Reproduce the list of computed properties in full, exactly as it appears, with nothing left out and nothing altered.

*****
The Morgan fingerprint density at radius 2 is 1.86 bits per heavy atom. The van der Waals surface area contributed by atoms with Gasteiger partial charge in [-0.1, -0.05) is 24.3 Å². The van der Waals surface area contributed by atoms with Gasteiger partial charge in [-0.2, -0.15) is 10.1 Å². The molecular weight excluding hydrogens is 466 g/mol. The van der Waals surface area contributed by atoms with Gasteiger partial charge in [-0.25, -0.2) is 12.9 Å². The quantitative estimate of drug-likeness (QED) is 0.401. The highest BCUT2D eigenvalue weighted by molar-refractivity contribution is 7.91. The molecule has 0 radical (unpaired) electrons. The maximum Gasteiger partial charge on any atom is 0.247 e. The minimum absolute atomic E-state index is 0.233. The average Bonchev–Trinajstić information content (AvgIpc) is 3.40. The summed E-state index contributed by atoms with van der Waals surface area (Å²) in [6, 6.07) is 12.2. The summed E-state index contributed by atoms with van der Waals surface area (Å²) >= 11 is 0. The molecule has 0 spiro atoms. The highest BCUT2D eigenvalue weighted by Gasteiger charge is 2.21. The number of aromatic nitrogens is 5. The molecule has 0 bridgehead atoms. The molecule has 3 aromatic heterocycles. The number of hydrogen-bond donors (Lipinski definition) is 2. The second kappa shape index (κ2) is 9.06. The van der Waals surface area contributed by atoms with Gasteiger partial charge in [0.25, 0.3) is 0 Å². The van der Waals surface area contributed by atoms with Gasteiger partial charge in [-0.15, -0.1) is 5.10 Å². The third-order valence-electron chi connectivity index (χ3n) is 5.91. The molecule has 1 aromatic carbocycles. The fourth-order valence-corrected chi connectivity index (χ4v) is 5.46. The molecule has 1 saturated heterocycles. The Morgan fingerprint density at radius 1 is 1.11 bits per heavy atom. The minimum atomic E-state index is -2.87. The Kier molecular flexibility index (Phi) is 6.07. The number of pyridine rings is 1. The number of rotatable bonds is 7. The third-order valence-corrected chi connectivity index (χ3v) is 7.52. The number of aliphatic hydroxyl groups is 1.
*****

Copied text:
The Morgan fingerprint density at radius 2 is 1.86 bits per heavy atom. The van der Waals surface area contributed by atoms with Gasteiger partial charge in [-0.1, -0.05) is 24.3 Å². The van der Waals surface area contributed by atoms with Gasteiger partial charge in [-0.2, -0.15) is 10.1 Å². The molecular weight excluding hydrogens is 466 g/mol. The van der Waals surface area contributed by atoms with Gasteiger partial charge in [-0.25, -0.2) is 12.9 Å². The quantitative estimate of drug-likeness (QED) is 0.401. The highest BCUT2D eigenvalue weighted by molar-refractivity contribution is 7.91. The molecule has 0 radical (unpaired) electrons. The maximum Gasteiger partial charge on any atom is 0.247 e. The minimum absolute atomic E-state index is 0.233. The average Bonchev–Trinajstić information content (AvgIpc) is 3.40. The summed E-state index contributed by atoms with van der Waals surface area (Å²) in [6, 6.07) is 12.2. The summed E-state index contributed by atoms with van der Waals surface area (Å²) >= 11 is 0. The molecule has 0 spiro atoms. The highest BCUT2D eigenvalue weighted by Gasteiger charge is 2.21. The number of aromatic nitrogens is 5. The molecule has 0 bridgehead atoms. The molecule has 3 aromatic heterocycles. The number of hydrogen-bond donors (Lipinski definition) is 2. The second kappa shape index (κ2) is 9.06. The van der Waals surface area contributed by atoms with Gasteiger partial charge in [0.25, 0.3) is 0 Å². The van der Waals surface area contributed by atoms with Gasteiger partial charge in [-0.15, -0.1) is 5.10 Å². The third-order valence-electron chi connectivity index (χ3n) is 5.91. The molecule has 1 aromatic carbocycles. The fourth-order valence-corrected chi connectivity index (χ4v) is 5.46. The molecule has 1 saturated heterocycles. The Morgan fingerprint density at radius 1 is 1.11 bits per heavy atom. The minimum atomic E-state index is -2.87. The Kier molecular flexibility index (Phi) is 6.07. The number of pyridine rings is 1. The number of rotatable bonds is 7. The third-order valence-corrected chi connectivity index (χ3v) is 7.52. The number of aliphatic hydroxyl groups is 1.